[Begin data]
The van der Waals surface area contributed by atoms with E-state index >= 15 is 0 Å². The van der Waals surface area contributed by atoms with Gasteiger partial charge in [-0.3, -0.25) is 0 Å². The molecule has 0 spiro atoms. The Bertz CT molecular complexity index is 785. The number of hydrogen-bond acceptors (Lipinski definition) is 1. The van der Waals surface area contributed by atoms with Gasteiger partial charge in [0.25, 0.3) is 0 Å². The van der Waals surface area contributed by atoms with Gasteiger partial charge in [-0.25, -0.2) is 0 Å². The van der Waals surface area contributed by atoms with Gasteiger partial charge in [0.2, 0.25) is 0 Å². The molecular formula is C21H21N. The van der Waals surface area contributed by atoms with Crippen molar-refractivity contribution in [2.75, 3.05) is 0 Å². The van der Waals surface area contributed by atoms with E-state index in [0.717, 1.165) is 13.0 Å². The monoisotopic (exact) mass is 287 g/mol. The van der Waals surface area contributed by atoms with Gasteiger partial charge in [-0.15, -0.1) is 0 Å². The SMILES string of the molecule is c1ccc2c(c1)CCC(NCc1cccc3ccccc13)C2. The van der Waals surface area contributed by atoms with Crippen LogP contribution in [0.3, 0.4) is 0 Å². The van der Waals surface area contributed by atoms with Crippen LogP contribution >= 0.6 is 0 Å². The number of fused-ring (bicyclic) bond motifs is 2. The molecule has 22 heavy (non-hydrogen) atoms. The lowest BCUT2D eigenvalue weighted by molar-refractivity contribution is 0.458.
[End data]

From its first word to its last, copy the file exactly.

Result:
The van der Waals surface area contributed by atoms with E-state index >= 15 is 0 Å². The van der Waals surface area contributed by atoms with Gasteiger partial charge in [-0.3, -0.25) is 0 Å². The molecule has 0 spiro atoms. The Bertz CT molecular complexity index is 785. The number of hydrogen-bond acceptors (Lipinski definition) is 1. The van der Waals surface area contributed by atoms with Gasteiger partial charge in [0.25, 0.3) is 0 Å². The van der Waals surface area contributed by atoms with Gasteiger partial charge in [-0.25, -0.2) is 0 Å². The van der Waals surface area contributed by atoms with Gasteiger partial charge in [0.2, 0.25) is 0 Å². The molecular formula is C21H21N. The van der Waals surface area contributed by atoms with Crippen molar-refractivity contribution in [2.75, 3.05) is 0 Å². The van der Waals surface area contributed by atoms with E-state index in [0.717, 1.165) is 13.0 Å². The monoisotopic (exact) mass is 287 g/mol. The van der Waals surface area contributed by atoms with Gasteiger partial charge in [-0.15, -0.1) is 0 Å². The SMILES string of the molecule is c1ccc2c(c1)CCC(NCc1cccc3ccccc13)C2. The van der Waals surface area contributed by atoms with Crippen LogP contribution in [0.3, 0.4) is 0 Å². The van der Waals surface area contributed by atoms with Crippen LogP contribution >= 0.6 is 0 Å². The number of fused-ring (bicyclic) bond motifs is 2. The molecule has 22 heavy (non-hydrogen) atoms. The lowest BCUT2D eigenvalue weighted by molar-refractivity contribution is 0.458.